D1 biopsy helps spot ultra-short celiac disease

Reuters Health Information: D1 biopsy helps spot ultra-short celiac disease

D1 biopsy helps spot ultra-short celiac disease

Last Updated: 2016-02-17

By David Douglas

NEW YORK (Reuters Health) - Additional biopsy collection from any site in the duodenal bulb (D1) increases conventional celiac disease diagnosis yield and aids detection of ultra-short celiac disease (USCD), according to U.K. and U.S. researchers.

In a paper online January 30 in Gastroenterology, Dr. Peter D. Mooney of Royal Hallamshire Hospital, Sheffield, and colleagues note that celiac disease is underdiagnosed in general and D1 may be the only site of villous atrophy in newly diagnosed celiac disease. However, this approach is not yet fully accepted for reasons including very limited experience.

To investigate further, the team prospectively studied more than 1,300 patients who underwent endoscopy. Routine duodenal biopsies were collected from D1 and the second part of duodenum (D2).

In all, 268 patients (19.4%) were diagnosed with celiac disease and 171 underwent quadrantic D1 biopsy. Of these, 65 patients (38%) were diagnosed with celiac disease.

Twenty-six patients had villous atrophy confined to D1 and were diagnosed with USCD. Of these, seven had entirely normal D2 biopsies. Collection of a single additional biopsy from any D1 site, say the investigators, increased the sensitivity of celiac disease detection by about 10%.

Patients with USCD were significantly younger, had lower titers of tissue transglutaminase antibody, and less frequently presented with diarrhea. The conventional celiac disease group were significantly more likely to have ferritin or folate deficiency than the USCD group or controls.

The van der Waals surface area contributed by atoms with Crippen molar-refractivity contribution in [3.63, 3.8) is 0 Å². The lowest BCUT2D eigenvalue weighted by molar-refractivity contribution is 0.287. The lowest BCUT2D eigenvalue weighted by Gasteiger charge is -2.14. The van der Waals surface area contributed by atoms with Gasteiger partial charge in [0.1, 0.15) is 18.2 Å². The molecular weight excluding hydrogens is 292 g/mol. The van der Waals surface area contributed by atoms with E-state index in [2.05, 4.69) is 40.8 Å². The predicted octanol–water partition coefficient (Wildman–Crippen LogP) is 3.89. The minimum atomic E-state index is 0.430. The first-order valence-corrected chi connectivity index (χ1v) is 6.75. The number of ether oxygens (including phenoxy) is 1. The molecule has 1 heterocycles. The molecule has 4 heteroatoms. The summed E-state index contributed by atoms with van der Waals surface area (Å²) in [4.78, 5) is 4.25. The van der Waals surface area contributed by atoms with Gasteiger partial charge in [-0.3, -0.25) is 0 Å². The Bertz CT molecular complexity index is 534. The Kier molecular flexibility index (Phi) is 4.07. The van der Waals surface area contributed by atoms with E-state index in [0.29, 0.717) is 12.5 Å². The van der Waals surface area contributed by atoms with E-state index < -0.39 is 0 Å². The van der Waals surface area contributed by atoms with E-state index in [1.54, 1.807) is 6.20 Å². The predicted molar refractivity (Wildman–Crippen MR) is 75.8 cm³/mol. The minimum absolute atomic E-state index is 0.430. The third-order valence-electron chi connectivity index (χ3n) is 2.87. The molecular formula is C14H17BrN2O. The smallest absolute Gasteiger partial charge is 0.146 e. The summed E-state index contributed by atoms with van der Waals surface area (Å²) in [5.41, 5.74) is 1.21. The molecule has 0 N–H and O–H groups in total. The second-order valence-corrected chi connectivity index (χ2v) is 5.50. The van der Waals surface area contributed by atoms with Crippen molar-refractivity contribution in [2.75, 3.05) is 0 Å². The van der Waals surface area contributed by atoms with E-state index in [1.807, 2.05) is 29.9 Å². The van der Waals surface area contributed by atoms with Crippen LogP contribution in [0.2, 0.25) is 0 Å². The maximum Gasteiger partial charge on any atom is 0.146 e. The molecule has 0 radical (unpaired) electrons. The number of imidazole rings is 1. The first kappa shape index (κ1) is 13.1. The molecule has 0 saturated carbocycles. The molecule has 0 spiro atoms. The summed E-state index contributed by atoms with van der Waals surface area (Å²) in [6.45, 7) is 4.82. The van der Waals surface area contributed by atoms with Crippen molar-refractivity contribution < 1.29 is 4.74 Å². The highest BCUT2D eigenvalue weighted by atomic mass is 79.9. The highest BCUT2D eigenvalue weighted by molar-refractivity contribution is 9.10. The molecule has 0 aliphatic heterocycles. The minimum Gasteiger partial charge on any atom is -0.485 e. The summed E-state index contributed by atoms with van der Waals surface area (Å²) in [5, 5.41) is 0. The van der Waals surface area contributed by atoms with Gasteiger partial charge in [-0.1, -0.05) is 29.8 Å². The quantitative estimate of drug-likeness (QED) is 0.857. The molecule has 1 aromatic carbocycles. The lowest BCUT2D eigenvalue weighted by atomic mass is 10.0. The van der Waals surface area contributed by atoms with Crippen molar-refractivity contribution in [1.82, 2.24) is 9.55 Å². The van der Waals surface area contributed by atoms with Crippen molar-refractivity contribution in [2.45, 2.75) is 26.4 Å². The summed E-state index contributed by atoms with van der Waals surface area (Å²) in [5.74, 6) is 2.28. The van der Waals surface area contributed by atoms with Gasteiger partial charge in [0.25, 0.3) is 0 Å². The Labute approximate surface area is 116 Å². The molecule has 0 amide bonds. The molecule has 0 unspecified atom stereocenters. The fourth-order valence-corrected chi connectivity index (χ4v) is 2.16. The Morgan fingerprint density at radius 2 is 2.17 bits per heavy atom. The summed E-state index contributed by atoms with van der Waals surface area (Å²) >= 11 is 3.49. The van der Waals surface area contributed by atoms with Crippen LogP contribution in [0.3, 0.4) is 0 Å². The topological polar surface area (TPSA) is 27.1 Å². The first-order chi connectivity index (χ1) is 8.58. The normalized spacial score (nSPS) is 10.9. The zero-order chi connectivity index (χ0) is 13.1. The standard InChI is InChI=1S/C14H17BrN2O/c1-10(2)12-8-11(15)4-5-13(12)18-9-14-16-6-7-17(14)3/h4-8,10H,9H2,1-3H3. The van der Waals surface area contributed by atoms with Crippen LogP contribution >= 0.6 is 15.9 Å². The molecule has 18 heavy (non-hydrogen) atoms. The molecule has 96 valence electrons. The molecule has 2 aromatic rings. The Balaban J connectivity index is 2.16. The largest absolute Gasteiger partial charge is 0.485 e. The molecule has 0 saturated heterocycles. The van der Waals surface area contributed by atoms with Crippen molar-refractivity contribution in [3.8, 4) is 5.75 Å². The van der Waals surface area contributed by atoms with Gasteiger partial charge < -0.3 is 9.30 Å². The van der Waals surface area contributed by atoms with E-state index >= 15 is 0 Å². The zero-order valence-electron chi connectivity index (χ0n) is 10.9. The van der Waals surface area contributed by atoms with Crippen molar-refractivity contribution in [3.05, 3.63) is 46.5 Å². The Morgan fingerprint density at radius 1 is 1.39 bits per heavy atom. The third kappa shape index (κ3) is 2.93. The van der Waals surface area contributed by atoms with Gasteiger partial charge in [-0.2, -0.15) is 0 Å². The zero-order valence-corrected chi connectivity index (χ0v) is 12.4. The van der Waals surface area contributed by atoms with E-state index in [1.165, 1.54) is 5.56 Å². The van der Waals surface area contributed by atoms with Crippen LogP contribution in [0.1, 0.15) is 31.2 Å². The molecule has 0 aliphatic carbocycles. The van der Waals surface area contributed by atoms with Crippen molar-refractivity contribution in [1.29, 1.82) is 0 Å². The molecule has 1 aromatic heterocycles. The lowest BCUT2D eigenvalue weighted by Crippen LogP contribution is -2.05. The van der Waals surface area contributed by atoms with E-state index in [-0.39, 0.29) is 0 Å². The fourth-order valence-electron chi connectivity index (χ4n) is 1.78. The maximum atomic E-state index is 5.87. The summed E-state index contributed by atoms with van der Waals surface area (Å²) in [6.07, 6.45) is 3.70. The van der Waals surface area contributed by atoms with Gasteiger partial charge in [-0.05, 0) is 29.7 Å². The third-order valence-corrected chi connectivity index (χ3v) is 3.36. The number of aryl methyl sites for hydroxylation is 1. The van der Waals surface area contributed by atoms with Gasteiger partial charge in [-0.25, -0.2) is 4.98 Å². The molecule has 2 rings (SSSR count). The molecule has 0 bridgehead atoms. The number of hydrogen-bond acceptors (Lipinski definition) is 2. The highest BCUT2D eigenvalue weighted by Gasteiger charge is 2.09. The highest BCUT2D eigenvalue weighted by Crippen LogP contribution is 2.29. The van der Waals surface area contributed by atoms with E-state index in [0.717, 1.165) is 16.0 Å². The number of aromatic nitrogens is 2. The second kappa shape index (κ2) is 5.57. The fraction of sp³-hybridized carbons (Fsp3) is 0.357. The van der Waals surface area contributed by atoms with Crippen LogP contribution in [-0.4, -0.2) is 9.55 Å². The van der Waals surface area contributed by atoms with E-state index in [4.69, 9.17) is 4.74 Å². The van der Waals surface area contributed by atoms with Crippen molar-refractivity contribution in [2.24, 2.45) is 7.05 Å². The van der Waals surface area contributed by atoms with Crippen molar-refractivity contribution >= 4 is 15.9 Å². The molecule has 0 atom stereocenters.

All patients diagnosed with USCD and conventional celiac disease received specialist dietetic advice. After a median of about 15.5 months, there was no significant difference between the median symptom improvement scores between USCD and conventional celiac disease patients on a gluten free diet.

The researchers speculate that, "Perhaps USCD represents the next step in the development of a more extensive enteropathy. Further study may identify which patients require long term follow up for now however USCD and conventional celiac disease patients should be treated as part of the spectrum of the same disease and receive standard follow up."

Commenting on the findings by email, Dr. Carolina Sousa of the University of Seville, Spain, told Reuters Health, "Patients with USCD would be prone to lack of a correct diagnosis due to concentration of findings just at the D1 portion of duodenum."

Dr. Sousa, who has conducted research in the field, added that "the authors provide evidence of potential endoscopy bias and note that its reduction could eliminate misdiagnosis. Specimens from the proximal duodenum are encouraged."

Dr. Mooney did not respond to requests for comments.

SOURCE: bit.ly/1TnGhX5

Gastroenterology 2016.

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